• Thank you for your comment Yvette. The resume and job application are 2 different things. A resume is what YOU want them to know and a job application is what THEY want to know. On a job application, I agree you must include whatever they ask for which is usually your last 3 jobs. A resume is different in that it is a marketing tool and never suggests that it is a comprehensive document on your background – it is just what you deem relevant to the job you are applying for. Employers don’t typically do background checks against your resume itself. So it is absolutely acceptable to leave a job off. I have left about 5 jobs off my resume and it has never been an issue.

  2. Good article! My top question for anybody in general is how do you explain being terminated in the case of a paid 4 month internship that you were in and where everything usually went fine between you, rest of your team and superiors, but suddenly and unexpectedly the direct supervisor called you in and let you go unexpectedly by month 2 with no clear, valid reason and still acknowledged you with appreciation of hard work? Also, what to do when he/she mentioned this and said “We just don’t see you working in this area and sorry it didn’t work out.” ? Lastly, in these kind of cases what to do when the innocent terminated one even wrote a nice, thankful and gracious letter to the COO and VP of HR who created the paying internship, but there is no response?

    I read above how you mention how a 6 month gig can be left off, but doesn’t that vary with everybody? I even see how a month of experience can be so valuable as the economy is so tight and every experience is said to be counted and with younger folks with just close to 2 years of work or volunteer experience after college are trying to make every bit count.

    Thanks for the time!

    • Thanks for your comments and questions Sam! Based on what you described, it seems as if the internship termination had nothing to do with the actual intern. It may have had to do with finances and they didn’t have money to pay the intern or some other behind the scenes reason. The advantage of an internship is that it can be as short as 6 weeks or as long as 1 year. So if you list an internship on your resume it doesn’t raise a red flag that it was only 2 months and it may not even be necessary to say there was a termination involved. So definitely for a student having a short internship it is no big deal. As far as the COO and VP of HR not responding, that’s not surprising seeing that they doesn’t necessary respond to full-time staff either. So it doesn’t surprise me that they wouldn’t respond to an intern.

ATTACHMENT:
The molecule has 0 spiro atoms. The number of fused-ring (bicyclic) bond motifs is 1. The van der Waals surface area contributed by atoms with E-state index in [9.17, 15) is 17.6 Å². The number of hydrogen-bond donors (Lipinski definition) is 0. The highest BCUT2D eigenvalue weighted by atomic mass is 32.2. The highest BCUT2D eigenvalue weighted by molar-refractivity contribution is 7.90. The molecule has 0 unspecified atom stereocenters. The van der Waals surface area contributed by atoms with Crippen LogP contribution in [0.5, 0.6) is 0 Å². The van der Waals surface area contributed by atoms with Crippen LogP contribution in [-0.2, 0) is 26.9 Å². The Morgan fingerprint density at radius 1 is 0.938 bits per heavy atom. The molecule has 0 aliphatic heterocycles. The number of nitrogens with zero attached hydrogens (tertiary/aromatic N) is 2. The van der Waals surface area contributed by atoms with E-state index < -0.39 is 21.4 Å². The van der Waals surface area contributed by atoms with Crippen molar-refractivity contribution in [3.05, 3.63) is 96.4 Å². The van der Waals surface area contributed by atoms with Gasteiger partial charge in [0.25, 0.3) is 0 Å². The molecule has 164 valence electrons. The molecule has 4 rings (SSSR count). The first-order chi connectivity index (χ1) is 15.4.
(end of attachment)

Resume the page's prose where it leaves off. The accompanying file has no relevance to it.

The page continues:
My junior year in college I got a CO-OP at IBM in Maryland. I flew from Mississippi to Maryland and signed a lease for an apartment thinking I would be there for 6 months. My first week on the job, they told me the CO-OP positions were being discontinued. I ended up working maybe 4 -5 weeks and left and came back to Mississippi. I still put the job on my resume because it was IBM and that was a top notch company for Information Technology. So it shows something about me that I was even accepted. When asked about it in subsequent interviews I just explained to them that the position was discontinued. It didn’t hinder me from further employment.

      Hope this helps!

      • Thank you very much for your feedback as that means a lot. So from your feedback it seems to me that I should list it on my resume even if that was just a month and got terminated unexpectedly for no clear reason. At times I wonder what they could be saying to other employers who call them for reference-checking? What is the best thing I should do if I put this gig on my resume and on applications, but haven’tbeen in touch with them since having been unexpectedly terminated? Is there a top secret 3rd party I should utilize that is free or less cost? Thanks so much and keep up the amazing work! Lastly, even if I graduated with a Bachelor’s in 2010 and this short paying internship was in Winter 2013, should I still list it? Thanks!


  3. Whether you want to include it on your resume or not is up to you. If it will help you get to where you want go ultimately then by all means put it on there. If you decide to list the internship on your resume just put the year – not months – and that way it gives the illusion that you worked there longer. You don’t have to say you were unexpectedly terminated when asked about in a job interview. Just describe what you did for the company and say the position ended. Employers are only supposed to do references check on jobs where you have given them your consent. They don’t normally check references for jobs on your resume in general. Normally you submit 3 references for them to call. If you feel that the company you interned for could say bad things about you, don’t list it as a reference.